The politics of denial
The editorial Maria Exall criticises in Solidarity 3/100 may have misunderstood and (inadvertently) misrepresented specific details about the Labour Party. But it is a matter of fact, surely, that there is now very little life in the Labour Party? Maria seems to me to be in a state of denial. She uses “nit-picking” facts, alleged facts and “factoids” to destructure and obfuscate the overall picture.
I agree with Maria: 1) The transformation of the Labour Party is not complete, definitive, irreversible; 2) The unions still have much power and they should use it; 3) Trade union members should do all they can in their union to affect its policy in the Labour Party; 4) Union opposition is the only foreseeable way in which a struggle to “reclaim” the Labour Party could be launched.
To the editorial’s “most of the critics have voted with their feet”, Maria replies: “there has never been a majority amongst activists or members”. Polls show that members “support” policies “well to the left” of the government. New Labour’s membership is “overwhelmingly working-class”. Though “many labour movement activists have left”, what remains is not a Blairite party. Thus Maria on point one.
In point two she is a different Maria. Here she insists that Blair’s “ascendancy” in the party rests not on structural changes, in one person one vote or in prime-ministerial power: “Blair’s hold on the party is because of politics [emphasis added], the organisational weakness of the hard left [=?] and the ideological compliance of the centre left [=?] in the party and most crucially, in the trade unions.”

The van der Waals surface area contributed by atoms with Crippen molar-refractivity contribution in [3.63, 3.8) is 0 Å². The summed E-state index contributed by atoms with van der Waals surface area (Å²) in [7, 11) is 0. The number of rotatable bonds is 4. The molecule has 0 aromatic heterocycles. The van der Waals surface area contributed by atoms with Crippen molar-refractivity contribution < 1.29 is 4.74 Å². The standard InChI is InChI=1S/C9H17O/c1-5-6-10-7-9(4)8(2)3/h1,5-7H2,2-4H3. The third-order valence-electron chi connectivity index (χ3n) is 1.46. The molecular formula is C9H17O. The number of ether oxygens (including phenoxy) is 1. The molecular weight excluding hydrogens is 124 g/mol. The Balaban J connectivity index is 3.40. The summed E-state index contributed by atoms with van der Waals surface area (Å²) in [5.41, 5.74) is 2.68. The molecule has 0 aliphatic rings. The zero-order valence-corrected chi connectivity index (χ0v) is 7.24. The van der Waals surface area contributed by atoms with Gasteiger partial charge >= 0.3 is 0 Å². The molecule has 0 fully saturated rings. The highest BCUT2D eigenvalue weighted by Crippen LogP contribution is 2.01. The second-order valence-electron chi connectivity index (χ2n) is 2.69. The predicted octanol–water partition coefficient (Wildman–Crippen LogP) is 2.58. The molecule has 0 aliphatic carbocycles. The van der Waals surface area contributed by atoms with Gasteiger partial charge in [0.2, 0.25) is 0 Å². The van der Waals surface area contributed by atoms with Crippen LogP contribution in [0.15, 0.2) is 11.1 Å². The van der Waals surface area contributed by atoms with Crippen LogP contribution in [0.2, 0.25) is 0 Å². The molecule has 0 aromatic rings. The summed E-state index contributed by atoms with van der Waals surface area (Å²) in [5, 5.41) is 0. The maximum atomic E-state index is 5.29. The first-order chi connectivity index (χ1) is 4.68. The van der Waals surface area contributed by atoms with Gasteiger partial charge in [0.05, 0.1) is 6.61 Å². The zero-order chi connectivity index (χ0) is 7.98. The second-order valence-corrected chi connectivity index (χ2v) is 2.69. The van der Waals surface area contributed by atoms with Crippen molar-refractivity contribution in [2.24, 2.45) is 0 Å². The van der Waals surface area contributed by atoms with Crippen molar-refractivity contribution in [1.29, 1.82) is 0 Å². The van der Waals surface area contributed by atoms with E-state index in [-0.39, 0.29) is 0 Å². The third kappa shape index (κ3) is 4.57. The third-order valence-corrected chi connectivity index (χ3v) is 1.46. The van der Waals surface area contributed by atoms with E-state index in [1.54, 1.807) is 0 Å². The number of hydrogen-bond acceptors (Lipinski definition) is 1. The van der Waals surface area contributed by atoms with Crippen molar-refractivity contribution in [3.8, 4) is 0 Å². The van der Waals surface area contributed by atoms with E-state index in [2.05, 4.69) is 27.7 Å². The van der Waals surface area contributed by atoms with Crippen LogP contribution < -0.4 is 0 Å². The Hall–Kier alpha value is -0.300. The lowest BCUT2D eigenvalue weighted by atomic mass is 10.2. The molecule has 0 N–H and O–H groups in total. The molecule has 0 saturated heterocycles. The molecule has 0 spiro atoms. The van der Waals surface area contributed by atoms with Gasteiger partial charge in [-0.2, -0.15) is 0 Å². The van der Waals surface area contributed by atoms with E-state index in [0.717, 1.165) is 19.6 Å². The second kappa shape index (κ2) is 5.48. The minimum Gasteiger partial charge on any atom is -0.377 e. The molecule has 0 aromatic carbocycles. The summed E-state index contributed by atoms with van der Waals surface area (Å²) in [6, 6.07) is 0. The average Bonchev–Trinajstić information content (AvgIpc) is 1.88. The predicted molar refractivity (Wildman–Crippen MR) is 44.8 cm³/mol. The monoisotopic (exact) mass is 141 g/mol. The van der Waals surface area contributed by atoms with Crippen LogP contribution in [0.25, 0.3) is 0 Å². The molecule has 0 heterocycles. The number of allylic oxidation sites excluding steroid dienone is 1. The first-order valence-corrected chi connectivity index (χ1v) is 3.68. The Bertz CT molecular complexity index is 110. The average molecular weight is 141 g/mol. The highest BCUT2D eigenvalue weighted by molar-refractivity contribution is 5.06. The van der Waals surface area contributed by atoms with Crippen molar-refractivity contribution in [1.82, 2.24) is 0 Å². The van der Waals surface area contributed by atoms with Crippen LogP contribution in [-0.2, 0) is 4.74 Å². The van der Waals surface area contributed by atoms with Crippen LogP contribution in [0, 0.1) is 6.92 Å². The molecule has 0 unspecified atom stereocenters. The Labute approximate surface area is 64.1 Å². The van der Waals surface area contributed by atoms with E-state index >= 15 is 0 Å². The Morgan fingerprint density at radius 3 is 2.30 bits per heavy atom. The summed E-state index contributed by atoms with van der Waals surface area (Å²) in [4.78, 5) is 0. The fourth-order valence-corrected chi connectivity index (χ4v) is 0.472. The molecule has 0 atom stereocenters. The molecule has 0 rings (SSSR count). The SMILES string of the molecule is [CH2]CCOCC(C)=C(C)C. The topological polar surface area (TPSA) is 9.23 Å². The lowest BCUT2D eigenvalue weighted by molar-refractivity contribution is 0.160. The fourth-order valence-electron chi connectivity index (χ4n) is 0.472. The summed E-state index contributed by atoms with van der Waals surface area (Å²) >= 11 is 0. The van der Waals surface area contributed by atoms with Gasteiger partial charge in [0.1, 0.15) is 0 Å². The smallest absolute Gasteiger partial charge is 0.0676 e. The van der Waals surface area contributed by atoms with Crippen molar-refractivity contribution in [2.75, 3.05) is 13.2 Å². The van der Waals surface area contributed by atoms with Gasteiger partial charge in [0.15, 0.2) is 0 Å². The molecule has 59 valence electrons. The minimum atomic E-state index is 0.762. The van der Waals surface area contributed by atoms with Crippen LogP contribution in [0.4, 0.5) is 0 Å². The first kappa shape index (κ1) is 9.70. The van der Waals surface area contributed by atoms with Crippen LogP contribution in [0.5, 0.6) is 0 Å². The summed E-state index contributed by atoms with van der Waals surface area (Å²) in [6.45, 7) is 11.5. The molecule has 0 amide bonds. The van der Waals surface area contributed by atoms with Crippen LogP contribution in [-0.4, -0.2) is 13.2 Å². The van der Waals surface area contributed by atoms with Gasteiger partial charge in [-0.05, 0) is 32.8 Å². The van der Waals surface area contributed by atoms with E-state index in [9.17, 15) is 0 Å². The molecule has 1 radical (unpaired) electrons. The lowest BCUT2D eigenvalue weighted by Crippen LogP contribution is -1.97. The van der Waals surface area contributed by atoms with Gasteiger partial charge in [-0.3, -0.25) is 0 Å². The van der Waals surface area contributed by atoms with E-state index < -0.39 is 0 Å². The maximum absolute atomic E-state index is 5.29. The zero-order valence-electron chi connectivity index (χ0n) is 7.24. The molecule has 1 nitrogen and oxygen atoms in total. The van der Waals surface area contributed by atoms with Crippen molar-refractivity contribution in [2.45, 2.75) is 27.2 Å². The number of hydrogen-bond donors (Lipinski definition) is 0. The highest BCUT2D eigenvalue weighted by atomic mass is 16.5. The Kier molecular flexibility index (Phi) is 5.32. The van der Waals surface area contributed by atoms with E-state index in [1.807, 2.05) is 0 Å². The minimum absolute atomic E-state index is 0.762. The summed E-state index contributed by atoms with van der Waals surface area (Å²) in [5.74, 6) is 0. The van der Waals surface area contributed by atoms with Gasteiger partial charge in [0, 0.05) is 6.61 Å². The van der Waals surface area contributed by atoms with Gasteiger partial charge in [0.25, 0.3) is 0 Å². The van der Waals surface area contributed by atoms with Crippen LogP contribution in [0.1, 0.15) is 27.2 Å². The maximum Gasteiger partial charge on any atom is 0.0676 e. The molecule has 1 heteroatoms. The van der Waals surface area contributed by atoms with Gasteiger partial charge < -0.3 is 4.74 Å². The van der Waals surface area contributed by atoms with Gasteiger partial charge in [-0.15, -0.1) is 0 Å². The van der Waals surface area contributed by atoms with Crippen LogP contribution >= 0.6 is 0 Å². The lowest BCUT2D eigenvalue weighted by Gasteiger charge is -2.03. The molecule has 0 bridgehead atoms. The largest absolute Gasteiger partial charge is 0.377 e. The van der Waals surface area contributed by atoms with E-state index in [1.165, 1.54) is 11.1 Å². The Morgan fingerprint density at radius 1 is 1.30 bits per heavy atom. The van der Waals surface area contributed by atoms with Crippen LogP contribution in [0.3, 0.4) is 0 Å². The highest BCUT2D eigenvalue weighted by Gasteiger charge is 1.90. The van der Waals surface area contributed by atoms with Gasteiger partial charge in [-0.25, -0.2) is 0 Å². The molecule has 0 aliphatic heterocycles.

Blair has done things others have not — enlarged his own office and “claimed authority” on important issues over the cabinet (only claimed, Maria? Blair and those he decides to consult decide most things.) But, she says, Blair can do all these things only because he has political power - and yet how does she square this with her description of the political composition of the party in her first point?
Here everything hangs on almost theological, indeed metaphysical, distinctions. Is a “soft left” that “acquiesces” — for a decade or more — to everything Blairite still a soft left, or is it Blairite (with reservations)? Is a “hard left” that is almost non-existent a hard left or a fond memory?
She seeks to define away the problems by equating Blair with the general secretary of a trade union. (She misrepresents the domination of general secretaries as political domination rather than bureaucratic machine domination, but leave that aside.) The difference is that the trade union, if it has not been changed into a company union or a totalitarian state labour front, rests directly on its members, continues to represent and defend their interests — however inadequately, treacherously etc. The Labour Party has no such direct working-class links — except through the unions (and nobody claims that this has changed).
Maria’s piece is riddled with false logic and shifting definitions. Such initiatives as the Socialist Alliance proved abortive? Yes, but that does not prove that working in the Labour Party makes sense!